My bicycle is our second car. I love to bicycle in all weather, for all distances, and on all routes. Bicycling has brought so much joy to my life, and I want to share it with anyone who is interested. I will use my soapbox to tell you about the ...
My bicycle is our second car. I love to bicycle in all weather, for all distances, and on all routes. Bicycling has brought so much joy to my life, and I want to share it with anyone who is interested. I will use my soapbox to tell you about the joys, the freedom, the benefits, and, yes, the challenges of bicycling and walking for transportation.
The Kirksville Police Department recently launched a bicycle safety program. A lot of people have asked me, “Did you have anything to do with this?” Yes, I did!
Several months ago our City Manager asked Chief Hughes to do something about the bicyclists on the sidewalks on the square. Chief Hughes thought I might have some useful input. I’m all for encouraging bicyclists to use the street. Bicyclists use the sidewalk because they think it is safer from cars, but sidewalks put cyclists at a greater risk of a car-bike collision. That is because sidewalks cross driveways, parking lot entrances, alleys, and streets. Backing-out collisions are a common type of bike-car collision.
My main concern was that the proposed “No bikes” signs discourage bicycling. According to my bike advocacy network, neither positive nor negative approaches get bicyclists off the sidewalks. Promoting bicycling in appropriate places does get more people bicycling on the street, but the ones biking on the sidewalks don’t change. “No bikes” signs aren’t effective either.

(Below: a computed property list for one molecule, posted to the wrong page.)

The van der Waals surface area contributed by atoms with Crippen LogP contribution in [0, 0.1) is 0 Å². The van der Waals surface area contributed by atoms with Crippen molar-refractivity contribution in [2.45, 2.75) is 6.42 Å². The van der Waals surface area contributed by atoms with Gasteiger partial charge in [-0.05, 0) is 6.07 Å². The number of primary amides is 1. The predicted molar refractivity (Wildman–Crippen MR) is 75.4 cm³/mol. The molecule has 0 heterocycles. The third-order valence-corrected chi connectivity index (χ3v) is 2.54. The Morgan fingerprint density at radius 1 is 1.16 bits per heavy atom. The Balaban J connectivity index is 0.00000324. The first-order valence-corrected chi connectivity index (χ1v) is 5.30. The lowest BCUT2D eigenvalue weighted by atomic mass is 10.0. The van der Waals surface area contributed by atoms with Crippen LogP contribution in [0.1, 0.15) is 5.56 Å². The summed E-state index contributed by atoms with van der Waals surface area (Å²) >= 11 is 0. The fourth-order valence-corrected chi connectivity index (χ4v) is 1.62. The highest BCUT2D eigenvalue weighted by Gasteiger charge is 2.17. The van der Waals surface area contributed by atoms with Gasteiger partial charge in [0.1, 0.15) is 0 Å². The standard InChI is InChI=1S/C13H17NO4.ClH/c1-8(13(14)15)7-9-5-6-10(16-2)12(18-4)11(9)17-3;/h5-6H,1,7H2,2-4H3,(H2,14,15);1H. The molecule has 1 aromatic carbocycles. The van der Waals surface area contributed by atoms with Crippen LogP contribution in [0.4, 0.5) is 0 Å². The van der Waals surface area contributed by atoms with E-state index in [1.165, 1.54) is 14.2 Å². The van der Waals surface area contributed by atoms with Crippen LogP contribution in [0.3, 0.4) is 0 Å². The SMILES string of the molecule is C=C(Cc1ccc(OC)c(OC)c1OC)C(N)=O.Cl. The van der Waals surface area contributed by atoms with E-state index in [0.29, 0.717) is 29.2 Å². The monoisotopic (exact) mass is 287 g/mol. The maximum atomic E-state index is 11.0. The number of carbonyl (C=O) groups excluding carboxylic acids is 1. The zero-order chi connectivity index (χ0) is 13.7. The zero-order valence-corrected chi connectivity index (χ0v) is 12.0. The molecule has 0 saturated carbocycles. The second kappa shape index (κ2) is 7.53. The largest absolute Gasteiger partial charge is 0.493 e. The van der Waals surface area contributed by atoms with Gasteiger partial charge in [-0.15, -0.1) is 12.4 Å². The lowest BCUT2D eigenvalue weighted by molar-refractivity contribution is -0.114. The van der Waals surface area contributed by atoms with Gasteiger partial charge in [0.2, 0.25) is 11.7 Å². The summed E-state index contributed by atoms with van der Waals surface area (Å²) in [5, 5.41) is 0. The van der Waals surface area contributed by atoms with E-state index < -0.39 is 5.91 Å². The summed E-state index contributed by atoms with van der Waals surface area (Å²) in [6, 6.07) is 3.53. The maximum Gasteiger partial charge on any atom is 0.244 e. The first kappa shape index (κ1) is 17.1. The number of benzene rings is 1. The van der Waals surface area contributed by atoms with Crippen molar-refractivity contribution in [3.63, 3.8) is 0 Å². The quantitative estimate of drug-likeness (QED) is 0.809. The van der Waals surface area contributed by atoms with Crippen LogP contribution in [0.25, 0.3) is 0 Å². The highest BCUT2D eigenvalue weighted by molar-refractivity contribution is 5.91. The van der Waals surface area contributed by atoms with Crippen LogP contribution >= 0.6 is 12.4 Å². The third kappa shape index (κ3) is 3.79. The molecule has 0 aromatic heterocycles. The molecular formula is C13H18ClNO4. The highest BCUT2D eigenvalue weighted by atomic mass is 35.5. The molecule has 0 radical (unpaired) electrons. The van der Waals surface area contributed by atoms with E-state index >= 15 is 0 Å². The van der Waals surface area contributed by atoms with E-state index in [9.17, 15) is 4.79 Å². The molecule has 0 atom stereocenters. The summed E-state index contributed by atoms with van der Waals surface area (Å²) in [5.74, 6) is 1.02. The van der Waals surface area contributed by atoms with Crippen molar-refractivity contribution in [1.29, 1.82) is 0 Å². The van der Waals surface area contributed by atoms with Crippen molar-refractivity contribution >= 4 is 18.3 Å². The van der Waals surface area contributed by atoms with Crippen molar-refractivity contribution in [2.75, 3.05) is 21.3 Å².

But to give it a more positive spin, we changed the wording from “No bikes” to “Dismount”.
Sadly, the decision didn’t make it through all the levels of bureaucracy, and our downtown sidewalks are now stamped with “NO BIKES” and a crossed-out bicycle. “Seems like a pretty unfriendly move,” one person told me. “It makes it look like ‘No bikes downtown whatsoever.’”
While my input didn’t change the signs, what is more important is that we have expanded the scope of the effort from getting bicyclists off the sidewalks to encouraging safe bicycling. We want to promote lights at night and stopping at stop signs and lights for bicyclists. We want to promote safe passing distance for motorists and discourage motorist harassment of bicyclists. I’m working with Officer Nick Panos on a brochure and a grant.
With programs like this, campaigns from nonprofit health organizations to promote bicycling and walking, and improved infrastructure like bike lanes and FLATS, Kirksville could be Missouri’s sixth Bicycle Friendly Community. Columbia is Missouri’s only silver-level Bicycle Friendly Community, with Kansas City, Springfield, St. Louis, and Lee’s Summit at bronze-level.